The Way We Work
October 26, 2009 by Christopher Smith

My faith in professional online etiquette was called into question last week, when I spotted a rather unflattering eBay auction—posted by a professional dealer no less—advertising a car. In a single run-on sentence devoid of capital letters, the auction promised heightened sexual attraction for anyone in the driver’s seat, contained several obvious spelling mistakes, and concluded with no less than 18 exclamation points. If ever there was an example of how not to conduct business online, this auction was it.


Acting professional in online communications, whether through email, online postings, or profiles, should be a matter of common sense for oDesk providers and buyers alike. Unfortunately, the comfortable anonymity that stems from communicating through a computer keyboard can be quite deceptive. As a result, the automatic etiquette-check in our brain that separates professional communications from informal situations may never get tripped. Should this happen, lucky individuals will just eat a crow sandwich and move on. Those less fortunate could miss key employment opportunities or even lose clients.

Blogs and guides for more detailed “netiquette” are everywhere, but should be a prerequisite for anyone venturing into a professional online career. Carol Bory’s daily blog on business etiquette and Marcia Pledger’s suggestions are also worthy reads. If you don’t have hours to study the finer points however, these six etiquette tips can help ensure you don’t commit a professional faux pas.

  • Don’t use smiles or emoticons. These are fun, cute ways to convey emotions in an informal email or forum post, but they don’t belong in a professional communication. Good rule of thumb: if you’re not sure a particular passage will be taken correctly without a smiley or emoticon, don’t use that passage.noemoticons2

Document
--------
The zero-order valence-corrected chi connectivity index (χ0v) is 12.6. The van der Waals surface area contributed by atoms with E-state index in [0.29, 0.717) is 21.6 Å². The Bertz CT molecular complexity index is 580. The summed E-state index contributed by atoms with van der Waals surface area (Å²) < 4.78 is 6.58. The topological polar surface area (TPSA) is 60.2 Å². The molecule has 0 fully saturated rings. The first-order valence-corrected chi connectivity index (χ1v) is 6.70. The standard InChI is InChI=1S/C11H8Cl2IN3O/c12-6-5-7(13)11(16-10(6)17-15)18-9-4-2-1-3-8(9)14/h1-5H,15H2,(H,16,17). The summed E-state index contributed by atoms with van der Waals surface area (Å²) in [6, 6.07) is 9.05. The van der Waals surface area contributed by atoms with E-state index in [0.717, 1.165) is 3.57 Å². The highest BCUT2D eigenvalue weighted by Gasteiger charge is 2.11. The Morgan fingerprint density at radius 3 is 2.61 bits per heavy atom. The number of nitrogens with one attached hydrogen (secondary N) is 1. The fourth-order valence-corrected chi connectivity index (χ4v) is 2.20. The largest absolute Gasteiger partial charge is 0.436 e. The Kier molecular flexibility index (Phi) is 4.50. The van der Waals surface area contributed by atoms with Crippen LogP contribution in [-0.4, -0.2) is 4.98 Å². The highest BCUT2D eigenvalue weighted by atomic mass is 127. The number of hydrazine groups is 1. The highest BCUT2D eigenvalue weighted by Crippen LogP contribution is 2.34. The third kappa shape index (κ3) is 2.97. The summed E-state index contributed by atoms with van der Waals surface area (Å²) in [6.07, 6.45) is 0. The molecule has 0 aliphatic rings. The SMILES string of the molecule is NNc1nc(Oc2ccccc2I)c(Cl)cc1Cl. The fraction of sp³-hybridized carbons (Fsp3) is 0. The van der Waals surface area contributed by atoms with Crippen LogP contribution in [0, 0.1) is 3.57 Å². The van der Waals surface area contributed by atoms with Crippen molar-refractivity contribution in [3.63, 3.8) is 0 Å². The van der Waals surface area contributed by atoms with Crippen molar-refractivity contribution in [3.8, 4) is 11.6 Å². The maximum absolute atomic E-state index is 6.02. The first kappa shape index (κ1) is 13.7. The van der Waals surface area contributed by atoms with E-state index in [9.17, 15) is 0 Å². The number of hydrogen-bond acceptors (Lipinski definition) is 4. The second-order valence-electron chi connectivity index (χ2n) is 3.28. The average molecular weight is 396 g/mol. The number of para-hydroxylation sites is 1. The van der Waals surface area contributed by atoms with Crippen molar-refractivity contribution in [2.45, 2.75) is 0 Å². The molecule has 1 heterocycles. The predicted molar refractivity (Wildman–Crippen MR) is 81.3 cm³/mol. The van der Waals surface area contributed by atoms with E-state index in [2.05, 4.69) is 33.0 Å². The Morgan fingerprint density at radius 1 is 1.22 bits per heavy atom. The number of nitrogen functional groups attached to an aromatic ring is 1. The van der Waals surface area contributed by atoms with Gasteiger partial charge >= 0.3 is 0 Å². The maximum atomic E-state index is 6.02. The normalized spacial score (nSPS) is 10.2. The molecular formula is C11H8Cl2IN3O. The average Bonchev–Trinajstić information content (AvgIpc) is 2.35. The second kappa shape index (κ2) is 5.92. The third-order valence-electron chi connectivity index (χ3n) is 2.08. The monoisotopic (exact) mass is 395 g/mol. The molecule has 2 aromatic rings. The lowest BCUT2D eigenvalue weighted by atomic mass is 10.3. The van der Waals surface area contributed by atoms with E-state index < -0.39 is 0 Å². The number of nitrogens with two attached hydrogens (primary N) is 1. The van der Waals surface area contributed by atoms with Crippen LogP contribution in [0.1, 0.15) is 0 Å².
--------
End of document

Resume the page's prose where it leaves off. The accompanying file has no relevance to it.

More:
• Don’t get fancy on fonts or formatting. Formatting can change between computers, fancy fonts or multi-colored formatting can sometimes be difficult to read, and frankly, it also looks like a cheap attempt to get attention.
  • Keep email attachments small. Under 256 Kilobytes (Kb) is a good rule of thumb. If you’re unsure what kind of connection your recipient is using, contact them first to ask permission on larger attachments.
  • Don’t use internet lingo or abbreviations. Everyone likes to LOL, but AFAIC, such lingo is far too informal—and potentially confusing—for anything but basic chatting between friends.
  • Include your email address in your closing signature. Aside from being convenient, some mail readers don’t display email addresses. Sure, one could just hit reply, but what if your message was forwarded to someone else?
  • Don’t type angry. You will type things when you’re angry that you’d never, ever say to someone in person, and if you send it, you will regret it.